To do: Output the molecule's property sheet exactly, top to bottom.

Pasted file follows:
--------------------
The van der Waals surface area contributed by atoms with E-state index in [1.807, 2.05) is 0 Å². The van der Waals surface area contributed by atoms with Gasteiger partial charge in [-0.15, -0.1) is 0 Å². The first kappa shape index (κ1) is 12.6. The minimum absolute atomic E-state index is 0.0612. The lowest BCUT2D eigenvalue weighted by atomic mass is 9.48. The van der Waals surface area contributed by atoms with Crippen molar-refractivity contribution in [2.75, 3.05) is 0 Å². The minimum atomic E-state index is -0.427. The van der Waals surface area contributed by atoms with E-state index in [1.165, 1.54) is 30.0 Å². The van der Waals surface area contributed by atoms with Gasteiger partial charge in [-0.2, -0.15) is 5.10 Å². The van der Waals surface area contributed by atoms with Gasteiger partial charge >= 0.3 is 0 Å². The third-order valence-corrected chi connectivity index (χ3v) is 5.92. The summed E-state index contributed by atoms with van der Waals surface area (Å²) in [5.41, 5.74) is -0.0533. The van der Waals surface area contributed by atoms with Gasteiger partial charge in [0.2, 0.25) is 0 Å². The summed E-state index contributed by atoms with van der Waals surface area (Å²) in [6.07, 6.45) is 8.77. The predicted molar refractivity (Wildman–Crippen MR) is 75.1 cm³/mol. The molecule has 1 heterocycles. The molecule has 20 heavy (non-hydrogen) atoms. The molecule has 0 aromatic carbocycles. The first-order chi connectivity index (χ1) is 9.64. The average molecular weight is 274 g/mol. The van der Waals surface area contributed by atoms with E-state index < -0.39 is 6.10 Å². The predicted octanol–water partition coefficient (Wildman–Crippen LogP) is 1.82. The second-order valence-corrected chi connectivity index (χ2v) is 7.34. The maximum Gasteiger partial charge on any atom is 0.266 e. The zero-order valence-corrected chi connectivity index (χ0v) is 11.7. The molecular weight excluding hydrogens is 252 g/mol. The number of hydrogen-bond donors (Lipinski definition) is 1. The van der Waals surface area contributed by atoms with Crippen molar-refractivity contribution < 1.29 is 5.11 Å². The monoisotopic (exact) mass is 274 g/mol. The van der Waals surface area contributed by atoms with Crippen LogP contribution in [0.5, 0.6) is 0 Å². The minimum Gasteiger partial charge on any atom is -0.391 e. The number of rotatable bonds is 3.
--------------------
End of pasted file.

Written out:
The van der Waals surface area contributed by atoms with E-state index in [1.807, 2.05) is 0 Å². The van der Waals surface area contributed by atoms with Gasteiger partial charge in [-0.15, -0.1) is 0 Å². The first kappa shape index (κ1) is 12.6. The minimum absolute atomic E-state index is 0.0612. The lowest BCUT2D eigenvalue weighted by atomic mass is 9.48. The van der Waals surface area contributed by atoms with Crippen molar-refractivity contribution in [2.75, 3.05) is 0 Å². The minimum atomic E-state index is -0.427. The van der Waals surface area contributed by atoms with E-state index in [1.165, 1.54) is 30.0 Å². The van der Waals surface area contributed by atoms with Gasteiger partial charge in [-0.2, -0.15) is 5.10 Å². The van der Waals surface area contributed by atoms with Gasteiger partial charge >= 0.3 is 0 Å². The third-order valence-corrected chi connectivity index (χ3v) is 5.92. The summed E-state index contributed by atoms with van der Waals surface area (Å²) in [5.41, 5.74) is -0.0533. The van der Waals surface area contributed by atoms with Gasteiger partial charge in [0.2, 0.25) is 0 Å². The summed E-state index contributed by atoms with van der Waals surface area (Å²) in [6.07, 6.45) is 8.77. The predicted molar refractivity (Wildman–Crippen MR) is 75.1 cm³/mol. The molecule has 1 heterocycles. The molecule has 20 heavy (non-hydrogen) atoms. The molecule has 0 aromatic carbocycles. The first-order chi connectivity index (χ1) is 9.64. The average molecular weight is 274 g/mol. The van der Waals surface area contributed by atoms with E-state index < -0.39 is 6.10 Å². The predicted octanol–water partition coefficient (Wildman–Crippen LogP) is 1.82. The second-order valence-corrected chi connectivity index (χ2v) is 7.34. The maximum Gasteiger partial charge on any atom is 0.266 e. The zero-order valence-corrected chi connectivity index (χ0v) is 11.7. The molecular weight excluding hydrogens is 252 g/mol. The number of hydrogen-bond donors (Lipinski definition) is 1. The van der Waals surface area contributed by atoms with Crippen molar-refractivity contribution < 1.29 is 5.11 Å². The monoisotopic (exact) mass is 274 g/mol. The van der Waals surface area contributed by atoms with Crippen LogP contribution in [0.5, 0.6) is 0 Å². The minimum Gasteiger partial charge on any atom is -0.391 e. The number of rotatable bonds is 3.